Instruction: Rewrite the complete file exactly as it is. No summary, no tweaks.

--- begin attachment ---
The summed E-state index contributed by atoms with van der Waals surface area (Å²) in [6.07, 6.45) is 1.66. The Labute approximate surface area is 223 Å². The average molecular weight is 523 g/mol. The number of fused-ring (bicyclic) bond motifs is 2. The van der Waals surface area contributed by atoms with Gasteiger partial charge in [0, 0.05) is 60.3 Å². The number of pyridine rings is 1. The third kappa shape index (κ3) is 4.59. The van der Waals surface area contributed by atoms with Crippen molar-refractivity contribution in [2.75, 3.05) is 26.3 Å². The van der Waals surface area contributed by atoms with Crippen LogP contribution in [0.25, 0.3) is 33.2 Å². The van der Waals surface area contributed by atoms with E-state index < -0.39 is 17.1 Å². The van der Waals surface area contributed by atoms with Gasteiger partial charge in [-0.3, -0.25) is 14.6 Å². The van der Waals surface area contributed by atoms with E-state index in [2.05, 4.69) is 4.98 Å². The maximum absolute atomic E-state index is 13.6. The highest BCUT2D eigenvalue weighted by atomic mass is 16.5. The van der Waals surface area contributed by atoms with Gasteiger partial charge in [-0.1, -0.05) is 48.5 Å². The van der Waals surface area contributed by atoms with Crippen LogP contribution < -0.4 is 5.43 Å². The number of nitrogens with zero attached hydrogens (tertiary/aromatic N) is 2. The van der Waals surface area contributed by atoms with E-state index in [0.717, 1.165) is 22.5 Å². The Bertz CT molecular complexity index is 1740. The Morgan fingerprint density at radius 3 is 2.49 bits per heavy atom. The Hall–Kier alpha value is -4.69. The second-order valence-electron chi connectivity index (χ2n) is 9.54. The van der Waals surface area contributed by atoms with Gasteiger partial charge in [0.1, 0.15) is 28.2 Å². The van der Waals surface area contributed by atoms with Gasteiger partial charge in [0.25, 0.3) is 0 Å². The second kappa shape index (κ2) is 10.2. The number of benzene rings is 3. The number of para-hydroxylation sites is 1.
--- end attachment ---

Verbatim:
The summed E-state index contributed by atoms with van der Waals surface area (Å²) in [6.07, 6.45) is 1.66. The Labute approximate surface area is 223 Å². The average molecular weight is 523 g/mol. The number of fused-ring (bicyclic) bond motifs is 2. The van der Waals surface area contributed by atoms with Gasteiger partial charge in [0, 0.05) is 60.3 Å². The number of pyridine rings is 1. The third kappa shape index (κ3) is 4.59. The van der Waals surface area contributed by atoms with Crippen molar-refractivity contribution in [2.75, 3.05) is 26.3 Å². The van der Waals surface area contributed by atoms with Crippen LogP contribution in [0.25, 0.3) is 33.2 Å². The van der Waals surface area contributed by atoms with E-state index < -0.39 is 17.1 Å². The van der Waals surface area contributed by atoms with Gasteiger partial charge in [-0.3, -0.25) is 14.6 Å². The van der Waals surface area contributed by atoms with E-state index in [2.05, 4.69) is 4.98 Å². The maximum absolute atomic E-state index is 13.6. The highest BCUT2D eigenvalue weighted by atomic mass is 16.5. The van der Waals surface area contributed by atoms with Gasteiger partial charge in [-0.1, -0.05) is 48.5 Å². The van der Waals surface area contributed by atoms with Crippen LogP contribution < -0.4 is 5.43 Å². The number of nitrogens with zero attached hydrogens (tertiary/aromatic N) is 2. The van der Waals surface area contributed by atoms with E-state index in [0.717, 1.165) is 22.5 Å². The Bertz CT molecular complexity index is 1740. The Morgan fingerprint density at radius 3 is 2.49 bits per heavy atom. The Hall–Kier alpha value is -4.69. The second-order valence-electron chi connectivity index (χ2n) is 9.54. The van der Waals surface area contributed by atoms with Gasteiger partial charge in [0.1, 0.15) is 28.2 Å². The van der Waals surface area contributed by atoms with Gasteiger partial charge in [0.25, 0.3) is 0 Å². The second kappa shape index (κ2) is 10.2. The number of benzene rings is 3. The number of para-hydroxylation sites is 1.